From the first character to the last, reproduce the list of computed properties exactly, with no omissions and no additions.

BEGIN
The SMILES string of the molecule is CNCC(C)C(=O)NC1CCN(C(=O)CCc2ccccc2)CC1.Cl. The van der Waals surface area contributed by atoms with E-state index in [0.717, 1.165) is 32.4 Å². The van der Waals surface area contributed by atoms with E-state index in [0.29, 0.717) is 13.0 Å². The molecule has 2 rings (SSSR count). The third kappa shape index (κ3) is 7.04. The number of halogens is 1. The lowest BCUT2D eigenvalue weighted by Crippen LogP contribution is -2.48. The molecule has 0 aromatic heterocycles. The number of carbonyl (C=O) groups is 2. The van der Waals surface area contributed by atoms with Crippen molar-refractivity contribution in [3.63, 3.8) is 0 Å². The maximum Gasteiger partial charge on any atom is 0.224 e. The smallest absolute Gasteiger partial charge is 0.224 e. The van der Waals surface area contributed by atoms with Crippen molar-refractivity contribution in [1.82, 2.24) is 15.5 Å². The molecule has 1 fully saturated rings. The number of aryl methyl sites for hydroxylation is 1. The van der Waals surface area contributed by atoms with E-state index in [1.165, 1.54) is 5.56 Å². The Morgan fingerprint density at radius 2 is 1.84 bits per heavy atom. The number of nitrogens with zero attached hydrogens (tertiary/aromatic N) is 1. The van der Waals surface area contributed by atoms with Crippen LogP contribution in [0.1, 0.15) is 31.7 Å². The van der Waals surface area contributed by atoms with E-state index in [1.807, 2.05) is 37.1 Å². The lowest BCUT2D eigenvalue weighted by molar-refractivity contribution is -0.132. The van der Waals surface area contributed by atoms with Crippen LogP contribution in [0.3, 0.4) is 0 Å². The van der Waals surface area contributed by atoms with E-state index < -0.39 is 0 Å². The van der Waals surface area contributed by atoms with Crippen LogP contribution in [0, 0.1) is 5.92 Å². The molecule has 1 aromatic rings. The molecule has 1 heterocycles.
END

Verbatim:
The SMILES string of the molecule is CNCC(C)C(=O)NC1CCN(C(=O)CCc2ccccc2)CC1.Cl. The van der Waals surface area contributed by atoms with E-state index in [0.717, 1.165) is 32.4 Å². The van der Waals surface area contributed by atoms with E-state index in [0.29, 0.717) is 13.0 Å². The molecule has 2 rings (SSSR count). The third kappa shape index (κ3) is 7.04. The number of halogens is 1. The lowest BCUT2D eigenvalue weighted by Crippen LogP contribution is -2.48. The molecule has 0 aromatic heterocycles. The number of carbonyl (C=O) groups is 2. The van der Waals surface area contributed by atoms with Crippen molar-refractivity contribution in [3.63, 3.8) is 0 Å². The maximum Gasteiger partial charge on any atom is 0.224 e. The smallest absolute Gasteiger partial charge is 0.224 e. The van der Waals surface area contributed by atoms with Crippen molar-refractivity contribution in [1.82, 2.24) is 15.5 Å². The molecule has 1 fully saturated rings. The number of aryl methyl sites for hydroxylation is 1. The van der Waals surface area contributed by atoms with E-state index in [1.165, 1.54) is 5.56 Å². The Morgan fingerprint density at radius 2 is 1.84 bits per heavy atom. The number of nitrogens with zero attached hydrogens (tertiary/aromatic N) is 1. The van der Waals surface area contributed by atoms with Crippen LogP contribution in [0.1, 0.15) is 31.7 Å². The van der Waals surface area contributed by atoms with E-state index in [1.807, 2.05) is 37.1 Å². The lowest BCUT2D eigenvalue weighted by molar-refractivity contribution is -0.132. The van der Waals surface area contributed by atoms with Crippen LogP contribution in [0.3, 0.4) is 0 Å². The van der Waals surface area contributed by atoms with E-state index < -0.39 is 0 Å². The van der Waals surface area contributed by atoms with Crippen LogP contribution in [0, 0.1) is 5.92 Å². The molecule has 1 aromatic rings. The molecule has 1 heterocycles.